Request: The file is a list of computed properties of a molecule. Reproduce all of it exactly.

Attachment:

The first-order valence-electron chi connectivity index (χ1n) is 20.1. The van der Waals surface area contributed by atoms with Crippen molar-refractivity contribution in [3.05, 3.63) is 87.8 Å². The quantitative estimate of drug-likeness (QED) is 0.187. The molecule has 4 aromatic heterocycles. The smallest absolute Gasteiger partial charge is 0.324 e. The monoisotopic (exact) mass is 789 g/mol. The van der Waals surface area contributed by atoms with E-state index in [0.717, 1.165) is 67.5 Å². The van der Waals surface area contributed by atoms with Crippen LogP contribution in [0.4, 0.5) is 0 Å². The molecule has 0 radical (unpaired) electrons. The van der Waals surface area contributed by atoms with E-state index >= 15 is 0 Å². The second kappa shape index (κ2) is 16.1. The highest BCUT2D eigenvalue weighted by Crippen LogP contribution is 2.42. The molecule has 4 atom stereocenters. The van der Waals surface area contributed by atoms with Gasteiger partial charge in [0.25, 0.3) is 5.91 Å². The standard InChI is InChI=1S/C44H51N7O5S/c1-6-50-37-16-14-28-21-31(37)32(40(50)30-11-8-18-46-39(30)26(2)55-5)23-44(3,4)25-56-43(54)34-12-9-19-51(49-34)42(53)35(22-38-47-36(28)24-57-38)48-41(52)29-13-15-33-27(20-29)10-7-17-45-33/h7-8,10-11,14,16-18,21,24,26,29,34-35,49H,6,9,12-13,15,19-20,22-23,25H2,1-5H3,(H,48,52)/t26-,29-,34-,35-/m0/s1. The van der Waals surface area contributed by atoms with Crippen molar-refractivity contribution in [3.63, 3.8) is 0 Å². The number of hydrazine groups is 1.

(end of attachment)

The first-order valence-electron chi connectivity index (χ1n) is 20.1. The van der Waals surface area contributed by atoms with Crippen molar-refractivity contribution in [3.05, 3.63) is 87.8 Å². The quantitative estimate of drug-likeness (QED) is 0.187. The molecule has 4 aromatic heterocycles. The smallest absolute Gasteiger partial charge is 0.324 e. The monoisotopic (exact) mass is 789 g/mol. The van der Waals surface area contributed by atoms with E-state index in [0.717, 1.165) is 67.5 Å². The van der Waals surface area contributed by atoms with Crippen LogP contribution in [0.4, 0.5) is 0 Å². The molecule has 0 radical (unpaired) electrons. The van der Waals surface area contributed by atoms with E-state index >= 15 is 0 Å². The second kappa shape index (κ2) is 16.1. The highest BCUT2D eigenvalue weighted by Crippen LogP contribution is 2.42. The molecule has 4 atom stereocenters. The van der Waals surface area contributed by atoms with Gasteiger partial charge in [0.25, 0.3) is 5.91 Å². The standard InChI is InChI=1S/C44H51N7O5S/c1-6-50-37-16-14-28-21-31(37)32(40(50)30-11-8-18-46-39(30)26(2)55-5)23-44(3,4)25-56-43(54)34-12-9-19-51(49-34)42(53)35(22-38-47-36(28)24-57-38)48-41(52)29-13-15-33-27(20-29)10-7-17-45-33/h7-8,10-11,14,16-18,21,24,26,29,34-35,49H,6,9,12-13,15,19-20,22-23,25H2,1-5H3,(H,48,52)/t26-,29-,34-,35-/m0/s1. The van der Waals surface area contributed by atoms with Crippen molar-refractivity contribution in [3.63, 3.8) is 0 Å². The number of hydrazine groups is 1.